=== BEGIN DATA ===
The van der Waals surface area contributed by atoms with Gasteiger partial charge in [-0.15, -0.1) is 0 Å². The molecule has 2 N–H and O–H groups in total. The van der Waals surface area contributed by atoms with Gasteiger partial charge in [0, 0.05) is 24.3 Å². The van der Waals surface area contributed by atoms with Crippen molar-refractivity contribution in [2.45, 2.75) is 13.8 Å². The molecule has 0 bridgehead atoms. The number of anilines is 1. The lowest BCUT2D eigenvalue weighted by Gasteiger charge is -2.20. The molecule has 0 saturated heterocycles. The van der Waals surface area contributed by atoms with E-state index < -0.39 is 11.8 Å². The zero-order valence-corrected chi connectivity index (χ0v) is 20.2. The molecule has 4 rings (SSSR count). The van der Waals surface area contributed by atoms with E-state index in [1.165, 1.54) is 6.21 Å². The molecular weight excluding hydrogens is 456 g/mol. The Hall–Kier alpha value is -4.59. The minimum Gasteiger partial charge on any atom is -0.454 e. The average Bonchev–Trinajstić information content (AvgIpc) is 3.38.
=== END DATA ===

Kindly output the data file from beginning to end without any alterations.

The van der Waals surface area contributed by atoms with Gasteiger partial charge in [-0.15, -0.1) is 0 Å². The molecule has 2 N–H and O–H groups in total. The van der Waals surface area contributed by atoms with Gasteiger partial charge in [0, 0.05) is 24.3 Å². The van der Waals surface area contributed by atoms with Crippen molar-refractivity contribution in [2.45, 2.75) is 13.8 Å². The molecule has 0 bridgehead atoms. The number of anilines is 1. The lowest BCUT2D eigenvalue weighted by Gasteiger charge is -2.20. The molecule has 0 saturated heterocycles. The van der Waals surface area contributed by atoms with E-state index < -0.39 is 11.8 Å². The zero-order valence-corrected chi connectivity index (χ0v) is 20.2. The molecule has 4 rings (SSSR count). The van der Waals surface area contributed by atoms with E-state index in [1.165, 1.54) is 6.21 Å². The molecular weight excluding hydrogens is 456 g/mol. The Hall–Kier alpha value is -4.59. The minimum Gasteiger partial charge on any atom is -0.454 e. The average Bonchev–Trinajstić information content (AvgIpc) is 3.38.